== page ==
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The Magna Carta established the idea that even the king was subject to the law. It protected the rights of the nobility and restricted the king’s power to collect taxes or to make or change laws. In future, the king would need to involve his noblemen in decisions.
Jane Seymour – Henry married Jane after Anne’s execution. She gave Henry the son he wanted, Edward, but she died shortly after the birth.
When William reached England, there was no resistance. James fled to France and William took over the throne, becoming William III in England, Wales and Ireland, and William II of Scotland.
The Roman army left Britain in AD 410 to defend other parts of the Roman Empire and never returned.
The Northern Ireland Assembly was elected in 1999 but suspended in 2002. It was not reinstated until 2007.
William sent people all over England to draw up lists of all the towns and villages. The people who lived there, who owned the land and what animals they owned were also listed. This was called the Domesday Book. It still exists today and gives a picture of society in England just after the Norman Conquest.
St Augustine led missionaries from Rome, who spread Christianity in the south. St Augustine became the first Archbishop of Canterbury.
The Industrial Revolution was the rapid development of industry in Britain in the 18th and 19th centuries. Coal and other raw materials were needed to power the new factories.
Sir Francis Drake, one of the commanders in the defeat of the Spanish Armada, was one of the founders of England’s naval tradition.
Roald Dahl was born in Wales to Norwegian parents. He served in the Royal Air Force during the Second World War.
‘If you can keep your head when all about you
Are losing theirs and blaming it on you;
If you can trust yourself when all men doubt you,
But make allowance for their doubting too;
If you can wait and not be tired by waiting,
Or being lied about, don’t deal in lies,
Or being hated, don’t give way to hating,
And yet don’t look too good, nor talk too wise’
In 1929, the world entered the ‘Great Depression’ and some parts of the UK suffered mass unemployment. As prices generally fell, those in work had more money to spend. Car ownership doubled from 1 million to 2 million between 1930 and 1939.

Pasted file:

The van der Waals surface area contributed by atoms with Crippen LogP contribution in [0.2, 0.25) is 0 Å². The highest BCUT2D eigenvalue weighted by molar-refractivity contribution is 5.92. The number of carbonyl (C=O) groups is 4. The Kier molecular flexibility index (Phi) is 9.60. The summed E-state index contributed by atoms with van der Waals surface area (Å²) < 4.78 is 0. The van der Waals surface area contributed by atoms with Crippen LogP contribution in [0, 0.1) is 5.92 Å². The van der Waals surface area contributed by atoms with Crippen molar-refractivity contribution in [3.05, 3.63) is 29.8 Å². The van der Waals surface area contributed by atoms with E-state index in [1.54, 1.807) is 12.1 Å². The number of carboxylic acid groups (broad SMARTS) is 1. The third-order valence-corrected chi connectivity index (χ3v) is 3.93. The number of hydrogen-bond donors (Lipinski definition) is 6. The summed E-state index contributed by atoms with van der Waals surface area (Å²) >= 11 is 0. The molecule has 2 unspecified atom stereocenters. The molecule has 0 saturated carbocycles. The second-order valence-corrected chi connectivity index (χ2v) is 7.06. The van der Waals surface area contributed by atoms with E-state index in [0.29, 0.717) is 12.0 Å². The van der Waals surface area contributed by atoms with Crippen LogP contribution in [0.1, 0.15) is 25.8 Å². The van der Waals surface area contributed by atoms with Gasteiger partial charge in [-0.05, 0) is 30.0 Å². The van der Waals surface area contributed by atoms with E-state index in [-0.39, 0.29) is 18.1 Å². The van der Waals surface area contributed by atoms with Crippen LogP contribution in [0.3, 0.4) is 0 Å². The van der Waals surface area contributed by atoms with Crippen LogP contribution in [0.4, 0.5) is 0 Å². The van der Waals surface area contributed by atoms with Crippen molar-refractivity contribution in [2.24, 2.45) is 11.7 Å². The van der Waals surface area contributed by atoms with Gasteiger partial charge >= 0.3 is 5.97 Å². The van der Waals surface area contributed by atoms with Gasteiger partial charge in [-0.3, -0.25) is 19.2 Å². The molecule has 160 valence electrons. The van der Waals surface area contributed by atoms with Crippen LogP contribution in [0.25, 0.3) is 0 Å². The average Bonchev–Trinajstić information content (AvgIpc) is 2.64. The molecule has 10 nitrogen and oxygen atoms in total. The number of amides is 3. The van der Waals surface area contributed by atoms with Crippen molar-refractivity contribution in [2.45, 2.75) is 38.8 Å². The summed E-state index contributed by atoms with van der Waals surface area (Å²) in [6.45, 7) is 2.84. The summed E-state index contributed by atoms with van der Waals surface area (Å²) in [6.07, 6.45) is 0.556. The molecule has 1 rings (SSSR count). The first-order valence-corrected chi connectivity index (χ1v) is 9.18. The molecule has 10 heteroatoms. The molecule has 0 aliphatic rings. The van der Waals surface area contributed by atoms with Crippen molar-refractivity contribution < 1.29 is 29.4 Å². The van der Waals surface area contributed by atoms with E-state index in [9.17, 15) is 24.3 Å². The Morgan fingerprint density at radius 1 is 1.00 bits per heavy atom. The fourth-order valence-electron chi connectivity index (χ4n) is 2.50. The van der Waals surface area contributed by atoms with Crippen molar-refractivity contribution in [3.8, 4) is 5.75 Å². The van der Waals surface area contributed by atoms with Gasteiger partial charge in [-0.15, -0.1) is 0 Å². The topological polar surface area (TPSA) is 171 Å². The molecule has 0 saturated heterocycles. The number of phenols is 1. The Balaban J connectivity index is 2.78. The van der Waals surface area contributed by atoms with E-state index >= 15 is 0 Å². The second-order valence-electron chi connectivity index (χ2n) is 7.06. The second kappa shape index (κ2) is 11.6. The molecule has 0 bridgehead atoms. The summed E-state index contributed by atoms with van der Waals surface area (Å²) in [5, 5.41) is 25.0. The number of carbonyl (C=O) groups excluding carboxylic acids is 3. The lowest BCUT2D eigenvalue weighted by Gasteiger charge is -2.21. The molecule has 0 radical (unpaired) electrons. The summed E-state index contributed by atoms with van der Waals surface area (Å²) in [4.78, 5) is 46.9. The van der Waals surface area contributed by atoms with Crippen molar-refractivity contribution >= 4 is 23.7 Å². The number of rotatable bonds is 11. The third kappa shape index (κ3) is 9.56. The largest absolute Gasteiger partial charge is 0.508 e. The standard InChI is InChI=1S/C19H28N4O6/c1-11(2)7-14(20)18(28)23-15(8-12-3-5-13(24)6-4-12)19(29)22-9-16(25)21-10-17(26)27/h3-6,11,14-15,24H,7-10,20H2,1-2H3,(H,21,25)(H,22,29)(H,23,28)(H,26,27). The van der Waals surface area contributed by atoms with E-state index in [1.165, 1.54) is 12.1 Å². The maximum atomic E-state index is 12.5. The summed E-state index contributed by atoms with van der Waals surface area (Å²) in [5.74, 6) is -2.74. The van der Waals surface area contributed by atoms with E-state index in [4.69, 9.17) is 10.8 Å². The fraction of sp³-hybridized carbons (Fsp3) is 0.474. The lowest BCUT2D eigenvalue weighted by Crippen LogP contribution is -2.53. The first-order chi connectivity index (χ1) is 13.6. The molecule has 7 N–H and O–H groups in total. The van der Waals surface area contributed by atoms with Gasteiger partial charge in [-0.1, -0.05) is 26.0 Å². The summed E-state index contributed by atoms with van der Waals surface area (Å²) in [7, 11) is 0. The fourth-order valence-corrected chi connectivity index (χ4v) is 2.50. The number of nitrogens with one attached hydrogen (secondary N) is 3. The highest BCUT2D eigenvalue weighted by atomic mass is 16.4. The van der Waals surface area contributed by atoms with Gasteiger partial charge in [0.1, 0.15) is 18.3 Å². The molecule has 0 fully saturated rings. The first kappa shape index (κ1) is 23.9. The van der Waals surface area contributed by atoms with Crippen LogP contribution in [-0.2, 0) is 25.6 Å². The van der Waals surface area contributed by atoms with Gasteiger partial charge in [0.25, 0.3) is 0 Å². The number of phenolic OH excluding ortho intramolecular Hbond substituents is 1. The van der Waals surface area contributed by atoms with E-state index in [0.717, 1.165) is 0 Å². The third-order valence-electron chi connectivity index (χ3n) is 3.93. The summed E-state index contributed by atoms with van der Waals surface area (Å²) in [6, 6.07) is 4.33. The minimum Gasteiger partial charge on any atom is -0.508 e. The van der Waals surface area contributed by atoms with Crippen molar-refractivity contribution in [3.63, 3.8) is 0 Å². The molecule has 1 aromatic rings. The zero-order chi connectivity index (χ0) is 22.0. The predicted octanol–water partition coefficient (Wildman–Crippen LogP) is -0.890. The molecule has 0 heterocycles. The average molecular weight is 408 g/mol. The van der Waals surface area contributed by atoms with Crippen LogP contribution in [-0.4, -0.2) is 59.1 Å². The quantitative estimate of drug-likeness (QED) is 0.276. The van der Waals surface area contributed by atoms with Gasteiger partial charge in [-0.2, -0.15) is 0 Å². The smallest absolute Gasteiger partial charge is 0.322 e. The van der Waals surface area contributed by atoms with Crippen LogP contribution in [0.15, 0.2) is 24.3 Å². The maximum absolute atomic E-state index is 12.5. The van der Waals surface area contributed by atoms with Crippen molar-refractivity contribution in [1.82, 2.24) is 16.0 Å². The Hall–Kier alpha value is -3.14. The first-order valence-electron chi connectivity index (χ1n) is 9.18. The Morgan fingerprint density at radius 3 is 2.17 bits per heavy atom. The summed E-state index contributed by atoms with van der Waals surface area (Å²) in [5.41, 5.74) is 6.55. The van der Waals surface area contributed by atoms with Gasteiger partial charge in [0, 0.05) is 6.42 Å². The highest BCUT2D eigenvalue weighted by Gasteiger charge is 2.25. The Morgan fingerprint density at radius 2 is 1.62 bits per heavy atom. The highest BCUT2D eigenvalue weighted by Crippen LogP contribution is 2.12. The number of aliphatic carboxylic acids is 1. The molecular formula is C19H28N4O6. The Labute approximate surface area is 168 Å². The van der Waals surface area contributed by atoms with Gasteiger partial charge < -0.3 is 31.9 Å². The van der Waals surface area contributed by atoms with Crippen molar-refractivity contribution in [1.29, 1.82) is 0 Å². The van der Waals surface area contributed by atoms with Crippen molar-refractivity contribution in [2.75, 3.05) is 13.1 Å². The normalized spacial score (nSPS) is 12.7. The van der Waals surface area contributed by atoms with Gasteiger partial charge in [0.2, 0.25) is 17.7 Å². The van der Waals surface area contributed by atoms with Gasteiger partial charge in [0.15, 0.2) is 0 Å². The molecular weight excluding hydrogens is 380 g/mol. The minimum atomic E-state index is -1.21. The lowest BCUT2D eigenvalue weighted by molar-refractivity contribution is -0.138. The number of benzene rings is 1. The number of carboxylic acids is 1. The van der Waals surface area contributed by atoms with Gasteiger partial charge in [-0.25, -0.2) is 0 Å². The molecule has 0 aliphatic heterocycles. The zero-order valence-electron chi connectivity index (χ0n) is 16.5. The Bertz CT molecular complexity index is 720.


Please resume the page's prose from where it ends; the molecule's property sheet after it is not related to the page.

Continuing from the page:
It was also a time of cultural blossoming, with writers such as Graham Greene and Evelyn Waugh prominent. The economist John Maynard Keynes published influential new theories of economics.
Anne of Cleves – Anne was a German princess. Henry married her for political reasons but divorced her soon after.
When Queen Anne died in 1714, Parliament chose a German, George I, to be the next king, because he was Anne’s nearest Protestant relative.
The Vikings came from Denmark and Norway. They first visited Britain in AD 789 to raid coastal towns and take away goods and slaves. Then, they began to stay and form their own communities in the east of England and Scotland.
In 1284 King Edward I of England introduced the Statute of Rhuddlan, which annexed Wales to the Crown of England.
In the years leading up to 1400, Geoffrey Chaucer wrote a series of poems in English about a group of people going to Canterbury on a pilgrimage.
In 1807, it became illegal to trade slaves in British ships or from British ports, and in 1833 the Emancipation Act abolished slavery throughout the British Empire.
Oliver Cromwell was given the title of Lord Protector and ruled until his death in 1658.
A process began which became known as the ‘Highland Clearances’. Many Scottish landlords destroyed individual small farms (known as ‘crofts’) to make space for large flocks of sheep and cattle. Evictions became very common in the early 19th century. Many Scottish people left for North America at this time.
Is the statement below TRUE or FALSE?
The colonisation of America by people who disagreed with the religious views of the English monarchy greatly increased in the 17th century.
In Elizabeth I’s time, English settlers first began to colonise the eastern coast of America. This colonisation, particularly by people who disagreed with the religious views of the next two kings, greatly increased in the next century.
The first formal anti-slavery groups were set up by the Quakers in the late 1700s, and they petitioned Parliament to ban the practice.
Admiral Nelson was in charge of the British fleet at Trafalgar and was killed in the battle.
Sir Peter Mansfield (1933–), a British scientist, is the co-inventor of the MRI (magnetic resonance imaging) scanner. This enables doctors and researchers to obtain exact and non-invasive images of human internal organs and has revolutionised diagnostic medicine.
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